1. Plan for Day One and Execute on that Plan:  If you have been given the task to plan for legal support for the Target, start with the basics and work your way out to the more complex.  Don’t forget that one of the biggest pressure points you will face is ensuring that legal support (often measured in how quickly legal requests are responded to by the appointed legal team) flows as seamlessly the day after closing (when you and your company are now fully legally in charge of the Target) as it did the day before closing (when you weren’t in charge yet of the Target).  Some of these suggestions may appear obvious points but in the chaos of integration planning, even the obvious can get lost in the dust up, so keep a checklist with the following questions:
  • What contracting entities will be used after close?
  • Who has signature authority for those entities?
  • If there are to be changes to entities, make sure you are liaising with your tax and finance teams so entity changes are coordinated and you act in lock step with your SME colleagues in the other functional areas,
  • Are there any existing Target legal resources who will remain and assist and if so, try to spend time with them understanding their roles today, how the work flows, expectations about turn-around times;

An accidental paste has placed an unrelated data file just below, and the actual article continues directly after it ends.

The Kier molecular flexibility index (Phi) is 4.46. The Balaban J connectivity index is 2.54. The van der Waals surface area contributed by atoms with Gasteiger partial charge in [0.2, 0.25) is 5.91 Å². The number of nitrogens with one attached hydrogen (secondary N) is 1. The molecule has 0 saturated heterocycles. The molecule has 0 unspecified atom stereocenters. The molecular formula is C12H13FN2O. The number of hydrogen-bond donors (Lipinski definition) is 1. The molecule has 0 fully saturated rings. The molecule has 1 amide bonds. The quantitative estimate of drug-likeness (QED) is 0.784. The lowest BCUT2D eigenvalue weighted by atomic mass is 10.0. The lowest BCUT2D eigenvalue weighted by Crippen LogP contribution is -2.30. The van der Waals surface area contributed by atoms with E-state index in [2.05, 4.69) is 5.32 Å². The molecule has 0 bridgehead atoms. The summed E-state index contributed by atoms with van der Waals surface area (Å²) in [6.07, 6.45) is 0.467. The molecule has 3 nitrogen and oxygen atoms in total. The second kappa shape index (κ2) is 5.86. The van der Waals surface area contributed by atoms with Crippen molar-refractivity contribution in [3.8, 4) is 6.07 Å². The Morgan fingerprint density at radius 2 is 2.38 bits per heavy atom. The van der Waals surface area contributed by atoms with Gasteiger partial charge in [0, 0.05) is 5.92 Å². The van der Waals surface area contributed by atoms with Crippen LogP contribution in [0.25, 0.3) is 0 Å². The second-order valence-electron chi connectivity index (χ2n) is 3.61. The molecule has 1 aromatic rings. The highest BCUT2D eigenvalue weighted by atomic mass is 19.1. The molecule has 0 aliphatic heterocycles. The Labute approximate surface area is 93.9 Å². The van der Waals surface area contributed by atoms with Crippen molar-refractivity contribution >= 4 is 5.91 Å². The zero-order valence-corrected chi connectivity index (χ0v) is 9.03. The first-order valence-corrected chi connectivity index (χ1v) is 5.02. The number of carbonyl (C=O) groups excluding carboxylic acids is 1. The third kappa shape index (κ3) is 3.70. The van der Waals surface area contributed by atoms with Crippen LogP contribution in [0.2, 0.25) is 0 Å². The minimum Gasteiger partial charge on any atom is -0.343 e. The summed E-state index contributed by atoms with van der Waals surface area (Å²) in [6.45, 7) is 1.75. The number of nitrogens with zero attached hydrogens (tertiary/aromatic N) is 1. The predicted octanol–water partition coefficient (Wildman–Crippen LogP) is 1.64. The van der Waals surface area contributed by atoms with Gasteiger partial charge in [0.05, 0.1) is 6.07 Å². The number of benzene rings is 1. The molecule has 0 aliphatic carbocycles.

• Make sure there is a plan, even for the short term, to ensure legal support requests are responded to quickly after close.
  • Overall evincing a sense of calm and a good faith effort to control the chaos will help those around you be less afraid of what the future may hold and focus on the work at hand on a day-to-day basis, while the larger strategy gets sorted out.
  1. Be Nimble:  The best laid plans can be turned on their head as new information comes to light between sign and close.  What appeared to be a manageable number of client and vendor contracts is now several times larger, or the service that was thought to be unregulated is actually regulated and the required license or approval was never obtained, or the business leaders told the Target “nothing will change after you’re acquired” when the exact opposite is actually what’s happening.  The largest challenge in planning for and ultimately implementing a post-merger acquisition strategy is the general day-to-day chaos that everyone must learn to be comfortable with.   If you can become comfortable with lightly controlled chaos, you will have a better chance of succeeding and not pulling all of your hair out in the process.  If you continue to stay connected to your SME contacts in each functional area (having regular conference calls or in person meetings is the best way to do that), most likely a challenge you have in Legal is also one trickling into the other areas as well (Finance can’t recognize revenue they don’t know exists, Tax can’t move to wind down entities that still have people or contracts tied to them, etc.).  Leverage these relationships to quickly identify and respond to the changing landscape and help each other creatively problem solve in a way that helps everyone.  There is usually not just one way to solve a problem or address a crisis, so learning to be flexible and open in your approach will help you more easily and sanely shift course as needed during the planning and implementation phase of the integration.